Quantitative Structural Analysis of Newly Acquired Data From Mexican Ridges Fold Belt, Western Gulf of Mexico

Eichelberger, N. W.1, Nunns,A. G.1, Reilly, C.4, Dirkx, R.4, Yarbuh, Y.3, and Bate, D.2, 2017.
American Association of Petroleum Geology Annual Conference and Exhibition,  Houston, TX.
1 StructureSolver LLC, Danville, California, United States
2 TGS, Houston, Texas, United States 
3 University of Baja California, Mexicali, Mexico
4 TGS GPSI, Surbiton, United Kingdom 
Modern broadband long-offset seismic datasets provide significantly improved resolution of complex structural geometries compared to legacy datasets but understanding the geologic implications of the imaged structures is still a challenge for interpreters. Here, we show that the most effective way to define and understand the structural complexity imaged in modern seismic datasets is to apply multiple quantitative structural interpretation techniques, namely kinematic forward models and area-depth-strain (ADS) analyses.
In the Mexican Ridges Fold Belt (MRFB) in the western Gulf of Mexico, new broadband long-offset regional seismic data was recently acquired and processed by TGS. The MRFB is a gravitationally driven deformation system that detaches on overpressured shale. Extension at the continental shelf (Quetzalcoatl extensional system) is taken up downslope by a series of contractional fault related folds that comprise the MRFB. Compared with legacy data available for the region, the new regional seismic lines provide significantly clearer images of the normal faults within the Quetzalcoatl system, the regional detachment, and the folds within the MRFB. To develop robust interpretations of the extensional and contractional structures, we apply kinematic forward modeling in conjunction with a recently developed ADS technique that can estimate fault trajectories directly from observed fold areas (referred to as fault trajectory ADS analysis). Structural modeling and ADS analysis independently estimate displacement, horizon strain and fault trajectory for each structure. The kinematic models for the extensional Quetzalcoatl faults and the contractional MRFB folds are then linked together to form a regional model that shows the development of the entire gravitationally driven system.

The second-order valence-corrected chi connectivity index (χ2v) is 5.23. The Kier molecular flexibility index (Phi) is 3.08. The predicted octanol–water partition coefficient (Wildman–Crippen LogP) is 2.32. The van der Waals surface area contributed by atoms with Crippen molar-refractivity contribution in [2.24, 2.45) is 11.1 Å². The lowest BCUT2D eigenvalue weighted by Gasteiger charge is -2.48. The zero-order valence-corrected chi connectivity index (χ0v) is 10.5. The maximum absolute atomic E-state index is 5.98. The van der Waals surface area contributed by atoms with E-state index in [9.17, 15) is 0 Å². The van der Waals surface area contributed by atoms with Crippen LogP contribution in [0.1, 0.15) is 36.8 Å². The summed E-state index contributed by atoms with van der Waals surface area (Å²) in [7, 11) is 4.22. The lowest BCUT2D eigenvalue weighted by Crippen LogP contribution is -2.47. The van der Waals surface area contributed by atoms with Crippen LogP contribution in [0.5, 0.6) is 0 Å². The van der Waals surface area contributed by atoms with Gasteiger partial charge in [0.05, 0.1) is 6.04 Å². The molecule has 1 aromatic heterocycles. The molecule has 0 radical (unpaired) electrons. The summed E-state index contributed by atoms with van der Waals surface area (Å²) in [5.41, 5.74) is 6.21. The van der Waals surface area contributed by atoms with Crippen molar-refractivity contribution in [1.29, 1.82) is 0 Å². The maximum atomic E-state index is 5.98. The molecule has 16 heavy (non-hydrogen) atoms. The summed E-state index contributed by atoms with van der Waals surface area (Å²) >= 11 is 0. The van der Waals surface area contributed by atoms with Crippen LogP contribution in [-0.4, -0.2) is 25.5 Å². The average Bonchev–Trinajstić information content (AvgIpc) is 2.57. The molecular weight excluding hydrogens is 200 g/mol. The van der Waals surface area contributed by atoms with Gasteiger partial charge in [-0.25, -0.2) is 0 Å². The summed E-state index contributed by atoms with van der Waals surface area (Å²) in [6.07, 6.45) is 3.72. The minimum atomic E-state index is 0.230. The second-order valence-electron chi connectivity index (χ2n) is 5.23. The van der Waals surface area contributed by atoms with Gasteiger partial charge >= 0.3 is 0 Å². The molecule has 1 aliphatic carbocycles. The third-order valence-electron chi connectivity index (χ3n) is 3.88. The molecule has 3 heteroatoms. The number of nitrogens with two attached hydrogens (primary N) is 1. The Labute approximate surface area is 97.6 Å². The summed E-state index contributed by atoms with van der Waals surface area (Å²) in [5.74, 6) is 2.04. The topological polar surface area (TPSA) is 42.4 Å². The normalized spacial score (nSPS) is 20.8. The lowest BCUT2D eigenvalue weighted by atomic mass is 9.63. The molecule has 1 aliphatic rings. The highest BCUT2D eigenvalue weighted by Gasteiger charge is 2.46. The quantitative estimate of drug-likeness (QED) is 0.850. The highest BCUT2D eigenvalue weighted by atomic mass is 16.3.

We also compare structural analysis results of the legacy data to analyses performed on the higher quality dataset. While the legacy data provides a decent image of the general fold geometry, the fold cores are not well resolved. In contrast, the newer broadband and long-offset data shows that the MFRB folds are actually cored by complex imbricate structures. Fault trajectory ADS analyses and forward models constrained by the lower-quality legacy data predict fault paths that are consistent with the imbrication imaged in the broadband dataset. This demonstrates that results provided by these methods can reliably guide structural interpretations in under-constrained settings.
For more information, contact Dr. Mary Rogan.